How to Open Your Pool in the Spring?

Opening your pool before summer officially kicks off can be a great way to get pumped and ready for those relaxing poolside days. It’s definitely recommended that you open your pool around the springtime as the weather is warm enough for you to enjoy your pool before the official swimming season begins.

However, there are a few things you need to do to ensure that your pool is pristine and ready for your get-togethers and pool parties involving cannon balls, delicious grilled food, and refreshing drinks. Here are some easy tips on how to open your pool in the spring:

Pool Cover Clean-Up and Storage

Your pool cover has protected your pool water from debris all winter; the last thing you want to do is dump a season’s worth of accumulated debris and dirty water into your pool! Whether you use a traditional tarp-style winter cover or a spring-loaded safety cover, you’ll need to make sure the top of the cover is at least somewhat clean to help prevent contamination during removal.

If it’s a mesh cover that snowmelt and rainwater have been draining through, just remove as much dirt, leaves and other debris as you can. This can be done with a soft broom or leaf net. With a solid cover, you’ll also need to remove the murky water that has accumulated on the surface of your cover. If you don’t already have an automatic cover pump or some type of submersible pump to drain this water, now is the time to get one.

Once the worst of the debris is off the cover or pushed away from the edges, and after the extra water has been removed, it’s time to remove the cover. This step is easiest if you have a second person to help you. Standing on opposite sides of the pool, fold the cover accordion style from one end to the other. Removing the cover in this way will make it easier to handle and reduce the amount of surface debris that falls into the cover.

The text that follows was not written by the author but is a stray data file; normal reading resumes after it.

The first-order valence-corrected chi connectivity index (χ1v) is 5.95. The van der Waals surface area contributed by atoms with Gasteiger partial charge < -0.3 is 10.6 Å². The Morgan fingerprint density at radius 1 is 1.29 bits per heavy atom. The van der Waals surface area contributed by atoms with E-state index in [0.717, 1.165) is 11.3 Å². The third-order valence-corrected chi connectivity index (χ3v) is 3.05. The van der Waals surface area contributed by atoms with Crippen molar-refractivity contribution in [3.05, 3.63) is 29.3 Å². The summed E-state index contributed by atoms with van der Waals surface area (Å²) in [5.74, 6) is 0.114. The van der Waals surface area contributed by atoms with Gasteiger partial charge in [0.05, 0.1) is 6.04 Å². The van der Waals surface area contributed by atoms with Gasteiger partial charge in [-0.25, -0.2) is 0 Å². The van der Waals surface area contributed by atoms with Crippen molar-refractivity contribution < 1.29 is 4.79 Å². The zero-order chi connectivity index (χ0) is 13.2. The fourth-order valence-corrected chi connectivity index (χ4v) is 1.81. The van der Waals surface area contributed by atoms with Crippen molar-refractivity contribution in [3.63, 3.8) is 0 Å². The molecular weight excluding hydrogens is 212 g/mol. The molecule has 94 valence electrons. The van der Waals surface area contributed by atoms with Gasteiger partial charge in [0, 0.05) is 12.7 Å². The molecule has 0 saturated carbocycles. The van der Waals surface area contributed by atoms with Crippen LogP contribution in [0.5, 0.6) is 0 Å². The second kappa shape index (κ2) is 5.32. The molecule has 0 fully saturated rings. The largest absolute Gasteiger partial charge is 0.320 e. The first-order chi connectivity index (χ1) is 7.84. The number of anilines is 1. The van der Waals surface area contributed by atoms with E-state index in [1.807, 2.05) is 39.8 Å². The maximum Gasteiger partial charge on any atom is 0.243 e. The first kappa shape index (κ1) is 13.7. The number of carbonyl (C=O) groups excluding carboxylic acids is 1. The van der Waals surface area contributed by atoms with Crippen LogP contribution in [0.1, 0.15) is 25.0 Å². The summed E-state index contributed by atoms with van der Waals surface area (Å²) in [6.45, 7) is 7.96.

After the cover is off the pool, thoroughly clean it, leave it flat to dry, then carefully fold it for summer storage. Water weights used for winter covers will also need to be drained and dried for storage. If you notice small rips or tears in the cover, go ahead and make the necessary repairs with a cover patch kit. If the cover is badly damaged or worn beyond repair, make plans to purchase a new one.

Get Your Water Levels to the Appropriate Amount

This is an easy one. Just take a good look at your pool and if you notice that the water is low, just grab your garden hose and start filling it! A good indicator of when to stop filling your pool is this: look at your wall skimmer. If the water is halfway to the skimmer, that’s a good place to stop. Simple, right?